The focus should be on letting your customers know that you’re there to help. If they know that, they’ll be more likely to buy from you even if they’re not buying from other businesses.
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Offer Increased Value
Since consumers are mostly spending only on essentials, it’s your job to offer as much value as possible to your customers to encourage them to buy from you. Small business owners are getting creative. Here are some of the things I’ve noticed:
- An increase in online ordering options, including expanded ordering, delivery, and payment options.
- Addition of new product and service options, including things like delivery, curbside pickup and by-appointment in-person services.
- Creation of new products and bundles designed to meet the needs of people as they quarantine and work from home.
It’s no accident that many apparel companies, for example, have started to manufacture and sell masks. There’s a huge need for them and a natural desire for people to get masks they like. Selling products and services that meet the immediate needs of your customers is a good way to stay relevant.
Refocus Your Marketing on Digital
Your marketing focus during the pandemic should be fine-tuned to reflect the needs and wants of your customers. For many small businesses, that means doubling down on digital spending and solutions.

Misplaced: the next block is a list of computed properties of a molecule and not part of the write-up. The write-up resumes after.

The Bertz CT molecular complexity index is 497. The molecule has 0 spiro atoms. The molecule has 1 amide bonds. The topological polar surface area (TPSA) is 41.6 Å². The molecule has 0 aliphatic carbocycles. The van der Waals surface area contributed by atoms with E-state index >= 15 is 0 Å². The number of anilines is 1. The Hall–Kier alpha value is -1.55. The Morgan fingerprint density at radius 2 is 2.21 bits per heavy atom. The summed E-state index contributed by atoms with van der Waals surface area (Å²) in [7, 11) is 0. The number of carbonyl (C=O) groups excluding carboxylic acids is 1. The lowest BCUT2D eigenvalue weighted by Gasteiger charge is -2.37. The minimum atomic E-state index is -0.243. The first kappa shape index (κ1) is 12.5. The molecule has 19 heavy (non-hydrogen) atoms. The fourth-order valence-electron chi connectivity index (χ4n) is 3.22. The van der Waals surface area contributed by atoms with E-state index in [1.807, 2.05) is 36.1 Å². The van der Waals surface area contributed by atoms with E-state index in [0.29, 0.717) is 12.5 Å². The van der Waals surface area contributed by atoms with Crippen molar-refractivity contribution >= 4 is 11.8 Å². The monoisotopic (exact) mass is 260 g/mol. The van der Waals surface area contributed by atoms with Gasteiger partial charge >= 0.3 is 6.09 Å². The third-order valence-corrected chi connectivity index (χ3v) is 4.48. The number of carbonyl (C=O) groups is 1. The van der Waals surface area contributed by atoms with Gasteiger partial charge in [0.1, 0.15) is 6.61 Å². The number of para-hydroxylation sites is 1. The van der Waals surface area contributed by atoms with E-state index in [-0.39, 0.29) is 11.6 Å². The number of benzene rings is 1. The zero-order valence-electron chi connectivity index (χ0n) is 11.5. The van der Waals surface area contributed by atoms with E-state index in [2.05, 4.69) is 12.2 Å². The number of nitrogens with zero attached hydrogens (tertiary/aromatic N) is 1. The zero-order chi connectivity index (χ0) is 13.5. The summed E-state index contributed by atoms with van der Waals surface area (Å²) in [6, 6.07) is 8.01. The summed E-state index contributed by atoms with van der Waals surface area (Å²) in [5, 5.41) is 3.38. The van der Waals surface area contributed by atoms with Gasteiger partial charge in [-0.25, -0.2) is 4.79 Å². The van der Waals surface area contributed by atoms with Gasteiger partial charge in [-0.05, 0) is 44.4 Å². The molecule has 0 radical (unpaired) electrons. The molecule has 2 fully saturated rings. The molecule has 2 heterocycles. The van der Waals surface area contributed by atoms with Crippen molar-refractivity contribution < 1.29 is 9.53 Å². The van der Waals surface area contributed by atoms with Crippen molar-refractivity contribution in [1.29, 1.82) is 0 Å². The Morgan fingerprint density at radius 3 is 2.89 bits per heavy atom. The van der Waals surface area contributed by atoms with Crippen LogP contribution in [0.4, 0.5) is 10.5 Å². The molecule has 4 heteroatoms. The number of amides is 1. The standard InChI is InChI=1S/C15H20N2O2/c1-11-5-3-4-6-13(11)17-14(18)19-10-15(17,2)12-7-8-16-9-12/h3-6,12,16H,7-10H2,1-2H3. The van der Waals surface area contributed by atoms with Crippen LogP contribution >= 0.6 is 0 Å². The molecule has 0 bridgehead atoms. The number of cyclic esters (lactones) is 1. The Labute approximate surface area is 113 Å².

Your customers may need:
- Additional online ordering and delivery options
- Additional payment options
- Increased communication on social media
- More emails offering them immediate value and solutions to their problems
You may also want to consider allowing customers to sign up for text updates in addition to email.
Revamp Your Budget
Finally, you should take a close look at your budget – both for marketing and operations – and reallocate your resources accordingly.
For example, if you have applied for and received a PPP loan to cover your payroll, you may be able to put some extra money into marketing. Search engine marketing and social media marketing are both useful right now as people hunker down at home and spend more time online.
If you’ve had to lay off employees or downsize your office, you may have money in the budget that can be repurposed. Or you may need to cut across the board. Either way, it’s a good idea to review your marketing mix and figure out what’s going to work for you in the short term.
It’s also worth noting that the reallocation process should include testing. It may take some trial and error to arrive at the most effective marketing mix. It’s useful to view your budget as a fluid thing and be willing to reallocate funds as needed.
The bottom line? The COVID-19 pandemic has caused a lot of stress for small business owners, but it also represents an opportunity to realign your business with your customers’ needs. Your willingness to meet the challenges head-on can help you to solidify your brand, ensure customer loyalty, and protect your business in the long term.